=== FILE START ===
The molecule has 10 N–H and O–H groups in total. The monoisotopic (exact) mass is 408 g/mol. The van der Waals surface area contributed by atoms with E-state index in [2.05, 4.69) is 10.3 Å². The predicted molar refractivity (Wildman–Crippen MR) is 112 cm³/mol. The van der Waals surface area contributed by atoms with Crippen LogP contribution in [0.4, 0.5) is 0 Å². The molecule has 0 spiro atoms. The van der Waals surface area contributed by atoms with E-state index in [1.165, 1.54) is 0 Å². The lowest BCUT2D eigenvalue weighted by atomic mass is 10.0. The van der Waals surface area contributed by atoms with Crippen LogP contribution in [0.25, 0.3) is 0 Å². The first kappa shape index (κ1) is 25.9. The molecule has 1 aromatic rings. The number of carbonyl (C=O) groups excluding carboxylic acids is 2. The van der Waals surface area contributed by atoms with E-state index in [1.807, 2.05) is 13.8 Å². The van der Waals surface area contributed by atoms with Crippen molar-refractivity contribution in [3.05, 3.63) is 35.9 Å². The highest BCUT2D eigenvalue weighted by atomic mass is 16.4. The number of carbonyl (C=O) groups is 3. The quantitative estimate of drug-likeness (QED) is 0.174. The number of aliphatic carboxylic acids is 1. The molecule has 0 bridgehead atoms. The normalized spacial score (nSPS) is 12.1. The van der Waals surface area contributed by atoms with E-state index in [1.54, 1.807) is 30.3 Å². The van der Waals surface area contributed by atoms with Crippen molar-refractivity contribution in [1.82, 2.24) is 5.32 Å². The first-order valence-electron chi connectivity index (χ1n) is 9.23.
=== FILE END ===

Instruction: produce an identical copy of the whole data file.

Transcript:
The molecule has 10 N–H and O–H groups in total. The monoisotopic (exact) mass is 408 g/mol. The van der Waals surface area contributed by atoms with E-state index in [2.05, 4.69) is 10.3 Å². The predicted molar refractivity (Wildman–Crippen MR) is 112 cm³/mol. The van der Waals surface area contributed by atoms with Crippen LogP contribution in [0.4, 0.5) is 0 Å². The molecule has 0 spiro atoms. The van der Waals surface area contributed by atoms with E-state index in [1.165, 1.54) is 0 Å². The lowest BCUT2D eigenvalue weighted by atomic mass is 10.0. The van der Waals surface area contributed by atoms with Crippen LogP contribution in [0.25, 0.3) is 0 Å². The first kappa shape index (κ1) is 25.9. The molecule has 1 aromatic rings. The number of carbonyl (C=O) groups excluding carboxylic acids is 2. The van der Waals surface area contributed by atoms with E-state index in [1.807, 2.05) is 13.8 Å². The van der Waals surface area contributed by atoms with Crippen molar-refractivity contribution in [3.05, 3.63) is 35.9 Å². The highest BCUT2D eigenvalue weighted by atomic mass is 16.4. The number of carbonyl (C=O) groups is 3. The quantitative estimate of drug-likeness (QED) is 0.174. The number of aliphatic carboxylic acids is 1. The molecule has 0 bridgehead atoms. The normalized spacial score (nSPS) is 12.1. The van der Waals surface area contributed by atoms with E-state index in [1.54, 1.807) is 30.3 Å². The van der Waals surface area contributed by atoms with Crippen molar-refractivity contribution in [1.82, 2.24) is 5.32 Å². The first-order valence-electron chi connectivity index (χ1n) is 9.23.